Posted by: rstewart1 | 02/25/2011

The future of global health journalism

Journalists are trained not to become part of the story but the journalism industry’s woes have been news for several years now.

With budgets slashed and staff laid off mainstream media coverage has changed dramatically.  Fewer stories get covered at all and those that do tend to be shorter and less in-depth or focused on “hyperlocal” issues.

Certain topics have been hit particularly hard, as seen in a new report for the Kaiser Family Foundation called Taking the Temperature: The Future of Global Health Journalism.  The report was written by John Donnelly and Nellie Bristol, both veteran reporters who’ve seen firsthand the enormous changes in journalism and global health coverage in recent years. Donnelly, a vice president and senior editor at Burness Communications, specializes in global health issues and ran the Boston Globe’s first Africa bureau.  Bristol is a longtime health policy reporter who now freelances for several global health publications.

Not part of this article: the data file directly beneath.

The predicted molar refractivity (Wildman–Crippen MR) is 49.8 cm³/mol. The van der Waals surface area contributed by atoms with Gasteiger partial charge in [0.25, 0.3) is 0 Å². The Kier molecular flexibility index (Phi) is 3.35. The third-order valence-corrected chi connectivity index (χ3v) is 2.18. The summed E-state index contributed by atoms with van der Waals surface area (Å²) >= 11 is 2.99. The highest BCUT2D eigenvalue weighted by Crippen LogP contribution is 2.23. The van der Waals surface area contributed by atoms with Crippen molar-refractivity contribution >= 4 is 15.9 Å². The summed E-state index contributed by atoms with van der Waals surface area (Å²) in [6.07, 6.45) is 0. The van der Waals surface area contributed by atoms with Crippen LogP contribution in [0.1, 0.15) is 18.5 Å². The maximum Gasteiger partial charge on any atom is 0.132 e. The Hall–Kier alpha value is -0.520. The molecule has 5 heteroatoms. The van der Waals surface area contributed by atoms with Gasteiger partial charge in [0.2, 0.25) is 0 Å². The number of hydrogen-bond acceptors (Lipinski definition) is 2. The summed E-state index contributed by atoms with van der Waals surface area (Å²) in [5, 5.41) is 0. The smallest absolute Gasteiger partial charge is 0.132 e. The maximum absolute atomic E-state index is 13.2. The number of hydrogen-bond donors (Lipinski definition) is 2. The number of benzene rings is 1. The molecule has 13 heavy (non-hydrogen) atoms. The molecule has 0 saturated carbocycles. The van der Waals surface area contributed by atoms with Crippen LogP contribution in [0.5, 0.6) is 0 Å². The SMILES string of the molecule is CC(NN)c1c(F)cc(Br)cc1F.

Donnelly discussed the report at a meeting for communicators who work with Global Health Council member organizations.

He and Bristol spent six months interviewing a wide range of people: writers, editors and producers at mainstream media outlets, peer-reviewed journals, advocacy journalism outlets and journalism funders. What they found was sobering.  There’s a sense of fatigue or lack of interest among editors in health stories in developing countries; the closing of foreign bureaus and declining travel budgets leave fewer opportunities to pursue global health stories; and existing coverage tends to focus on disease-related disasters or outbreaks.

The report also looks at outside funding of journalism, particularly the Gates Foundation, and the rise of advocacy communications.  As coverage in mainstream media is scaled back organizations are developing their own broadcast footage and stories. Online-only news sites and social media are also playing a greater role in the global health journalism landscape.

The report raises several important questions, including: how does advocacy communications affect journalistic integrity? How does social media impact how global health is covered in mainstream media? What global health stories should be covered more?

Let us know your thoughts in the comments.

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